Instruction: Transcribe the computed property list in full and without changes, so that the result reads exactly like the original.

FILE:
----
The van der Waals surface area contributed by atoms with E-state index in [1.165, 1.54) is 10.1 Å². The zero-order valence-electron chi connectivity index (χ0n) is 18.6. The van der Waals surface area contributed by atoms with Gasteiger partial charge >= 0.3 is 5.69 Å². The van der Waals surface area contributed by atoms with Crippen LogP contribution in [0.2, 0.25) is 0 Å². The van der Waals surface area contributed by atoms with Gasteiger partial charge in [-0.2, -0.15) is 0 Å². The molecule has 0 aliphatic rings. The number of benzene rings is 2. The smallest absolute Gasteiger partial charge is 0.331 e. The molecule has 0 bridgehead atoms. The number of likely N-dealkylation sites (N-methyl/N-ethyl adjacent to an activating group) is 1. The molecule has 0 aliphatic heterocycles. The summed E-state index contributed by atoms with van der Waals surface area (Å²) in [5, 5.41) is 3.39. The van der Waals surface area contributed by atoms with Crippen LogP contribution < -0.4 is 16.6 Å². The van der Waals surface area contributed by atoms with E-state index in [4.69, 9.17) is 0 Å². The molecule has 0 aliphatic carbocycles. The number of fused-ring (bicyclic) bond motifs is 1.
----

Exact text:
The van der Waals surface area contributed by atoms with E-state index in [1.165, 1.54) is 10.1 Å². The zero-order valence-electron chi connectivity index (χ0n) is 18.6. The van der Waals surface area contributed by atoms with Gasteiger partial charge >= 0.3 is 5.69 Å². The van der Waals surface area contributed by atoms with Crippen LogP contribution in [0.2, 0.25) is 0 Å². The van der Waals surface area contributed by atoms with Gasteiger partial charge in [-0.2, -0.15) is 0 Å². The molecule has 0 aliphatic rings. The number of benzene rings is 2. The smallest absolute Gasteiger partial charge is 0.331 e. The molecule has 0 bridgehead atoms. The number of likely N-dealkylation sites (N-methyl/N-ethyl adjacent to an activating group) is 1. The molecule has 0 aliphatic heterocycles. The summed E-state index contributed by atoms with van der Waals surface area (Å²) in [5, 5.41) is 3.39. The van der Waals surface area contributed by atoms with Crippen LogP contribution < -0.4 is 16.6 Å². The van der Waals surface area contributed by atoms with E-state index in [4.69, 9.17) is 0 Å². The molecule has 0 aliphatic carbocycles. The number of fused-ring (bicyclic) bond motifs is 1.